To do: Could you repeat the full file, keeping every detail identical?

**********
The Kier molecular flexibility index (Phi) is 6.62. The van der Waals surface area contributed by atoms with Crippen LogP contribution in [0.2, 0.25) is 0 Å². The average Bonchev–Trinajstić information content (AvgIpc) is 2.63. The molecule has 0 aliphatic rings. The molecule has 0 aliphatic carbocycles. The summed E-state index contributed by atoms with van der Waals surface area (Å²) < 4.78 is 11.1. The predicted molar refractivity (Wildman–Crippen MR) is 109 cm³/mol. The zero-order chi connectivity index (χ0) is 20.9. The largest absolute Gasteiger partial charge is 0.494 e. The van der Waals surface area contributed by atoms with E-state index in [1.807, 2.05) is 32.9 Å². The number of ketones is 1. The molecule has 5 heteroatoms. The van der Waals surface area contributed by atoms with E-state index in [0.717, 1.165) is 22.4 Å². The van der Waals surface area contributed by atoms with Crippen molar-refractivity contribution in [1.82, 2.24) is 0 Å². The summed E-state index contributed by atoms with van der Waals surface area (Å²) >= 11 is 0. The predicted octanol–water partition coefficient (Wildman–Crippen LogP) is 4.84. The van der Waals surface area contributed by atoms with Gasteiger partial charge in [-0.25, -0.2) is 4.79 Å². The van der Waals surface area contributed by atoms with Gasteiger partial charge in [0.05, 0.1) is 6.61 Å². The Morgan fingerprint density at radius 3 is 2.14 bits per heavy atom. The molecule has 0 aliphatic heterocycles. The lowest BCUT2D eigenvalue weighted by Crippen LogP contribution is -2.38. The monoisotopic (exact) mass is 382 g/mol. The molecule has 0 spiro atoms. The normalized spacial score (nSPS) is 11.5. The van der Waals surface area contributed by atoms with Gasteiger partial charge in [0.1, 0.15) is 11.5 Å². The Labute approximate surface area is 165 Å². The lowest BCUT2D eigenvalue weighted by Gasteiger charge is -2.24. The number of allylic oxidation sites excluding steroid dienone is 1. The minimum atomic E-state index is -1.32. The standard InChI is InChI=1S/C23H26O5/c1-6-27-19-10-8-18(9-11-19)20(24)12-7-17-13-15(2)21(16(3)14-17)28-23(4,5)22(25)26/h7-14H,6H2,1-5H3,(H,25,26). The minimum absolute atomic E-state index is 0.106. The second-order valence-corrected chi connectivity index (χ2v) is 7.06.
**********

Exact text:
The Kier molecular flexibility index (Phi) is 6.62. The van der Waals surface area contributed by atoms with Crippen LogP contribution in [0.2, 0.25) is 0 Å². The average Bonchev–Trinajstić information content (AvgIpc) is 2.63. The molecule has 0 aliphatic rings. The molecule has 0 aliphatic carbocycles. The summed E-state index contributed by atoms with van der Waals surface area (Å²) < 4.78 is 11.1. The predicted molar refractivity (Wildman–Crippen MR) is 109 cm³/mol. The zero-order chi connectivity index (χ0) is 20.9. The largest absolute Gasteiger partial charge is 0.494 e. The van der Waals surface area contributed by atoms with E-state index in [1.807, 2.05) is 32.9 Å². The number of ketones is 1. The molecule has 5 heteroatoms. The van der Waals surface area contributed by atoms with E-state index in [0.717, 1.165) is 22.4 Å². The van der Waals surface area contributed by atoms with Crippen molar-refractivity contribution in [1.82, 2.24) is 0 Å². The summed E-state index contributed by atoms with van der Waals surface area (Å²) >= 11 is 0. The predicted octanol–water partition coefficient (Wildman–Crippen LogP) is 4.84. The van der Waals surface area contributed by atoms with Gasteiger partial charge in [-0.25, -0.2) is 4.79 Å². The van der Waals surface area contributed by atoms with Gasteiger partial charge in [0.05, 0.1) is 6.61 Å². The Morgan fingerprint density at radius 3 is 2.14 bits per heavy atom. The molecule has 0 aliphatic heterocycles. The lowest BCUT2D eigenvalue weighted by Crippen LogP contribution is -2.38. The monoisotopic (exact) mass is 382 g/mol. The molecule has 0 spiro atoms. The normalized spacial score (nSPS) is 11.5. The van der Waals surface area contributed by atoms with Gasteiger partial charge in [0.1, 0.15) is 11.5 Å². The Labute approximate surface area is 165 Å². The lowest BCUT2D eigenvalue weighted by Gasteiger charge is -2.24. The number of allylic oxidation sites excluding steroid dienone is 1. The minimum atomic E-state index is -1.32. The standard InChI is InChI=1S/C23H26O5/c1-6-27-19-10-8-18(9-11-19)20(24)12-7-17-13-15(2)21(16(3)14-17)28-23(4,5)22(25)26/h7-14H,6H2,1-5H3,(H,25,26). The minimum absolute atomic E-state index is 0.106. The second-order valence-corrected chi connectivity index (χ2v) is 7.06.